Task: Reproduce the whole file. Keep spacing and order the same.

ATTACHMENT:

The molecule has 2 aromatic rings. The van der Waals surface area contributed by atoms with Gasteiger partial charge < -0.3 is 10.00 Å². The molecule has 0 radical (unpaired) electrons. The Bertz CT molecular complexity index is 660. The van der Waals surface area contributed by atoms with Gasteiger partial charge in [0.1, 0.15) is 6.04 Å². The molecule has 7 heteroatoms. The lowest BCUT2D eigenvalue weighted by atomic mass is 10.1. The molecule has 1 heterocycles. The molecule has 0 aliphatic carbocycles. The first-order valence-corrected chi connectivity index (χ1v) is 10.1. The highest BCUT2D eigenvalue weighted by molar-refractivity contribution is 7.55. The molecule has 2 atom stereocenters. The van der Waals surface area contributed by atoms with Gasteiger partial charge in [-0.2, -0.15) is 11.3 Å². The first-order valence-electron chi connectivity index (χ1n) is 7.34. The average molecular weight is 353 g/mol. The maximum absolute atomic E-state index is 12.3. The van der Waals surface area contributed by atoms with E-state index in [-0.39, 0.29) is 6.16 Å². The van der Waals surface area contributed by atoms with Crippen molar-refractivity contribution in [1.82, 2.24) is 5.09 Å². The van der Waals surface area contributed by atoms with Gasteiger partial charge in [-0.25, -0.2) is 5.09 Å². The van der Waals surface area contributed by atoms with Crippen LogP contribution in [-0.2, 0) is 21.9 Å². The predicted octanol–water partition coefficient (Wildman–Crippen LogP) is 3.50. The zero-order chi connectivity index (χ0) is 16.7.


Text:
The molecule has 2 aromatic rings. The van der Waals surface area contributed by atoms with Gasteiger partial charge < -0.3 is 10.00 Å². The molecule has 0 radical (unpaired) electrons. The Bertz CT molecular complexity index is 660. The van der Waals surface area contributed by atoms with Gasteiger partial charge in [0.1, 0.15) is 6.04 Å². The molecule has 7 heteroatoms. The lowest BCUT2D eigenvalue weighted by atomic mass is 10.1. The molecule has 1 heterocycles. The molecule has 0 aliphatic carbocycles. The first-order valence-corrected chi connectivity index (χ1v) is 10.1. The highest BCUT2D eigenvalue weighted by molar-refractivity contribution is 7.55. The molecule has 2 atom stereocenters. The van der Waals surface area contributed by atoms with Gasteiger partial charge in [-0.2, -0.15) is 11.3 Å². The first-order valence-electron chi connectivity index (χ1n) is 7.34. The average molecular weight is 353 g/mol. The maximum absolute atomic E-state index is 12.3. The van der Waals surface area contributed by atoms with E-state index in [-0.39, 0.29) is 6.16 Å². The van der Waals surface area contributed by atoms with Crippen molar-refractivity contribution in [1.82, 2.24) is 5.09 Å². The van der Waals surface area contributed by atoms with Gasteiger partial charge in [-0.25, -0.2) is 5.09 Å². The van der Waals surface area contributed by atoms with Crippen LogP contribution in [-0.2, 0) is 21.9 Å². The predicted octanol–water partition coefficient (Wildman–Crippen LogP) is 3.50. The zero-order chi connectivity index (χ0) is 16.7.